Wednesday, 12 February 2014

Holding back the Sea

Last weekend we headed over to Portland and looked down from the heights at the waves crashing against Chesil Beach. This was a calm spell between the storms, but the sea was still a churning whiteness. At the height of the storms the waves have been overtopping the bank, the beach road flooded, the island cut off.

A huge quantity of shingle and pebbles on the seaward side of the bank has been scooped away and the army were moving in with their diggers, shoring up the defences and clearing the storm drains in readiness for the next onslaught. More gales are forecast, and these will coincide with a spring tide - never a good combination.

The waves have been massive, close to 8m in height, and this little graph shows so well the sort of battering out coastline is getting as a succession of storms sweep through. (You can check out the data near you here)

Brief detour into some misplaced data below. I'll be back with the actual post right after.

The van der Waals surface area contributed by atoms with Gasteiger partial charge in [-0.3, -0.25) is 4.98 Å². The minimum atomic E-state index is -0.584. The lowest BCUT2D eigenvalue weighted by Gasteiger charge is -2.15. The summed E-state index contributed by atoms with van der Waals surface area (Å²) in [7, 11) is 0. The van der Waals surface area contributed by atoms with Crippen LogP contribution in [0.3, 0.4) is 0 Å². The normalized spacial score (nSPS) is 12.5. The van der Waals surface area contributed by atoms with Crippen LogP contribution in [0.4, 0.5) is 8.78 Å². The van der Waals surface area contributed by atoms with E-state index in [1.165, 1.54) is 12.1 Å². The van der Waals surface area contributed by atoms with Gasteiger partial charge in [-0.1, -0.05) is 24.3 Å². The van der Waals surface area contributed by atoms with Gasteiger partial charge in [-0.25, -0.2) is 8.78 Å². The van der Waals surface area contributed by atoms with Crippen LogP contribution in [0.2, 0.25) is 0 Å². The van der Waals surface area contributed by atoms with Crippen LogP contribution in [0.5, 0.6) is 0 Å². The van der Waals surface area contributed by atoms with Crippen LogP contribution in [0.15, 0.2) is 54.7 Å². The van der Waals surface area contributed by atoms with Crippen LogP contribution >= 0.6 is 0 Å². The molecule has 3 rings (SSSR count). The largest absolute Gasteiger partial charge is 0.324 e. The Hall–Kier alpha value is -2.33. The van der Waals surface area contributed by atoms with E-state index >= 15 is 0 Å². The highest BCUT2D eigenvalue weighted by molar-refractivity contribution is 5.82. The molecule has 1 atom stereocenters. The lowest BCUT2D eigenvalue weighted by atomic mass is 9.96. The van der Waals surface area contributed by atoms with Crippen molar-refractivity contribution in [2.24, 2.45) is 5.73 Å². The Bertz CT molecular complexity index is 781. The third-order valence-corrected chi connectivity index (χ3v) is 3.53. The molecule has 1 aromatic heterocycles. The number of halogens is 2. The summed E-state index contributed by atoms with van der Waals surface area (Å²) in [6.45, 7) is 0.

As an island nation our coasts are always going to be vulnerable to the effects of the sea, more so as sea levels rise, and this has been illustrated all too well by recent events – the undermined railway at Dawlish, the flooded coastal towns. There is even talk of a managed retreat from some coastal areas in Wales.

Suddenly the world of Red Rock doesn’t feel so fictional after all.

1 comment:

  1. Looks like the wave buoy didn't survive last night's storm! Crazy wind - so many trees down!


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